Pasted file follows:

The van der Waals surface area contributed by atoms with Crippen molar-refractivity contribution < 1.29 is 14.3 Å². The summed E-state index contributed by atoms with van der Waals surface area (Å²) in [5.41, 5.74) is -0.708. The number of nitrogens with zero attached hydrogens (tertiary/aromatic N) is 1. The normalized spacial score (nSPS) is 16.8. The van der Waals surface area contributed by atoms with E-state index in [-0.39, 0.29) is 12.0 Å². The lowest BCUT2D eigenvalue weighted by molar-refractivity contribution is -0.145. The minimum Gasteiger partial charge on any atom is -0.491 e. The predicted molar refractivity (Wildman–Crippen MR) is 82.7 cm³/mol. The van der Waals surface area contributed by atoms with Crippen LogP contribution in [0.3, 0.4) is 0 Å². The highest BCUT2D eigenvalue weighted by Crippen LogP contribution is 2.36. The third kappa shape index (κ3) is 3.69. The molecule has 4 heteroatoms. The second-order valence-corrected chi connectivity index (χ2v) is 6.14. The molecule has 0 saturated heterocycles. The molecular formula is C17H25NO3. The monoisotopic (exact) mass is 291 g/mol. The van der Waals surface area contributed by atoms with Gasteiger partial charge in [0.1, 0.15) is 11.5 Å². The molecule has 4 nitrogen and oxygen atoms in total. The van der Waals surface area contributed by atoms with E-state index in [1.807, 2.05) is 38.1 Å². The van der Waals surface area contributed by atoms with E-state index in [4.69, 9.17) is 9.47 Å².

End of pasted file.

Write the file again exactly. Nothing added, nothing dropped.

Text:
The van der Waals surface area contributed by atoms with Crippen molar-refractivity contribution < 1.29 is 14.3 Å². The summed E-state index contributed by atoms with van der Waals surface area (Å²) in [5.41, 5.74) is -0.708. The number of nitrogens with zero attached hydrogens (tertiary/aromatic N) is 1. The normalized spacial score (nSPS) is 16.8. The van der Waals surface area contributed by atoms with E-state index in [-0.39, 0.29) is 12.0 Å². The lowest BCUT2D eigenvalue weighted by molar-refractivity contribution is -0.145. The minimum Gasteiger partial charge on any atom is -0.491 e. The predicted molar refractivity (Wildman–Crippen MR) is 82.7 cm³/mol. The van der Waals surface area contributed by atoms with Crippen LogP contribution in [0.3, 0.4) is 0 Å². The highest BCUT2D eigenvalue weighted by Crippen LogP contribution is 2.36. The third kappa shape index (κ3) is 3.69. The molecule has 4 heteroatoms. The second-order valence-corrected chi connectivity index (χ2v) is 6.14. The molecule has 0 saturated heterocycles. The molecular formula is C17H25NO3. The monoisotopic (exact) mass is 291 g/mol. The van der Waals surface area contributed by atoms with Gasteiger partial charge in [0.1, 0.15) is 11.5 Å². The molecule has 4 nitrogen and oxygen atoms in total. The van der Waals surface area contributed by atoms with E-state index in [1.807, 2.05) is 38.1 Å². The van der Waals surface area contributed by atoms with E-state index in [4.69, 9.17) is 9.47 Å².